Desert Invasion - U.S.

Mexican Soldiers Freelancing for Drug Cartels on US Soil

By Kevin Mooney,

Gun-toting members of the Mexican military are crossing regularly into U.S. territory, where they are partnering with drug cartels and criminal gangs to protect sophisticated smuggling operations, according to Texas sheriffs and lawmakers.

Some of the Mexican infiltrators are suspected to have been trained by the U.S. military.

U.S. Border Patrol agents and local law enforcement officials operating along the southwestern border have come under attack from the Mexican side in recent months, with automatic gunfire frequently erupting, Rep. John Culberson (R-Texas) told Cybercast News Service.

Mexican military units and drug cartels have access to weaponry and communications equipment far more advanced than resources made available to U.S. officials on the state and federal level, Culberson said.

"The U.S. Border Patrol is telling its agents to just lay low and report on what they see," he said. "They are instructed to determine the size of the [Mexican military] unit, the number of personnel, the direction of travel."

The U.S. ambassador to Mexico has sent diplomatic notes to the Mexican government complaining about incursions into U.S. territory by "individuals dressed in military uniforms," according to a congressional report.

Culberson plans to meet with the Mexican ambassador to discuss border issues early in the new year.

More than 200 incursions by the Mexican military of the U.S. southern border have been documented since the late 1990s, Rep. Ted Poe (R-Texas) said in an interview.

"Our federal government denied it occurred until the Texas sheriffs took photos," he said. "There is no nation in the world that would allow this invasion to occur except for the United States."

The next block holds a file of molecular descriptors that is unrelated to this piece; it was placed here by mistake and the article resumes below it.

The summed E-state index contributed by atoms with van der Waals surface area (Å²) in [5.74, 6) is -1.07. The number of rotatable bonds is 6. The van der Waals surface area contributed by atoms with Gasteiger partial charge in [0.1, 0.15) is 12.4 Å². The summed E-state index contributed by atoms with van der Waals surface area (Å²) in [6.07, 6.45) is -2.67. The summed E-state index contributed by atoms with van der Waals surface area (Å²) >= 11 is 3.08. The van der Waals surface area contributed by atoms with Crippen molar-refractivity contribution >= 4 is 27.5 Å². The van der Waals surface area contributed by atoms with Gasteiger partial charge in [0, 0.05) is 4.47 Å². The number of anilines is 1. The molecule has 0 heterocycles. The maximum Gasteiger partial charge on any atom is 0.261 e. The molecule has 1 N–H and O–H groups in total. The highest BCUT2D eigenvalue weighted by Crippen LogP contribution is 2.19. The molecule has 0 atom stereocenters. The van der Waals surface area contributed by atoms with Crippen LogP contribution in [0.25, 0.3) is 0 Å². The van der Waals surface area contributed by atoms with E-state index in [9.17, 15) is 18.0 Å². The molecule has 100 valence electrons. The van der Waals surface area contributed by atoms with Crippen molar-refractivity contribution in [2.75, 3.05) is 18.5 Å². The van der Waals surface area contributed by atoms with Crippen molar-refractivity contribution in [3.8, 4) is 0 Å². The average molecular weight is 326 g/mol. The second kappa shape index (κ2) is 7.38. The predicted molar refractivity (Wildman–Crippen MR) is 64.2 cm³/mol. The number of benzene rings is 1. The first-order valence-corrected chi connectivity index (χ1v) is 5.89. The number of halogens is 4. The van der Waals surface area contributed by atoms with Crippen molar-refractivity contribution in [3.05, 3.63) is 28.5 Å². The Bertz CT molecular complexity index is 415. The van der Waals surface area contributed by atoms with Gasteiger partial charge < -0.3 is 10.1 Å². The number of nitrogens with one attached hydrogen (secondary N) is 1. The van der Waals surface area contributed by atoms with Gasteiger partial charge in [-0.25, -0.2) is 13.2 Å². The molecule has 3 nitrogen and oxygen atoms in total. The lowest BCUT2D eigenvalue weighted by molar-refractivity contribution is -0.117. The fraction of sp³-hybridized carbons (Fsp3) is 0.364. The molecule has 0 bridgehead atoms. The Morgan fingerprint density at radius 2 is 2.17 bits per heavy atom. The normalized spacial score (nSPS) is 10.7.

Mexican military personnel have been observed crossing the Rio Grande into Hudspeth County, Texas, in an apparent effort to safeguard drug shipments.

On one occasion early this year, deputies in pursuit of suspected drug dealers encountered "heavily armed soldiers in a Humvee," while trying to apprehend individuals driving "load vehicles" for drug shipments, Hudspeth Sheriff Arvin West told a congressional hearing subsequently....

Sheriffs in neighboring parts of Texas are also familiar with the techniques used to protect drug shipments in Hudspeth.

According to Sheriff Leo Samaniego of El Paso County, Mexican soldiers perform "flanking maneuvers," forcing deputies into defensive positions.

"They are very involved in safeguarding these drug shipments," he said of the Mexican troops....

Samaniego recalled another Mexican military incursion he said had taken place in Santa Teresa, N.M., located across the state line from El Paso. Mexican soldiers in two Humvees "chased after" a U.S. Border Patrol agent until backup arrived while another U.S. agent also came under gunfire, Samaniego told Cybercast News Serviceguns....

Some of the Mexican soldiers collaborating with drug cartels were trained at one time at the School of the Americas in Fort Benning, Ga., said Sheriff Rick Flores of Webb County....

"Our drug enforcement taskforce came across soldiers dressed in black clad uniforms near Highway 83. They were marching in cadence and pretty much scared the hell out of our people. They had fully automatic AK 47s wrapped around their arms and they were carrying duffle bags with their free arms. It was pretty freaky," Flores said.

A report on security threats to the southwestern border, provided by the House Homeland Security Committee's subcommittee on investigations, refers to a growing nexus between drug cartels, criminal gangs and Mexican military personnel....

Rick Glancey, the interim executive director of the Southwestern Border Sheriff's Coalition, says drug cartels have diversified operations and are now smuggling both narcotics and humans.

According to the congressional committee report, the Texas-Mexico border includes 18 points of entry into the U.S. that are attractive to drug cartels and other criminal enterprises.

Further complicating security concerns, Gonzales pointed out that an extensive train system, with trains ranging from 90 to 160 cars, also travels from Guatemala, through Mexico and ending adjacent to the Texas border....

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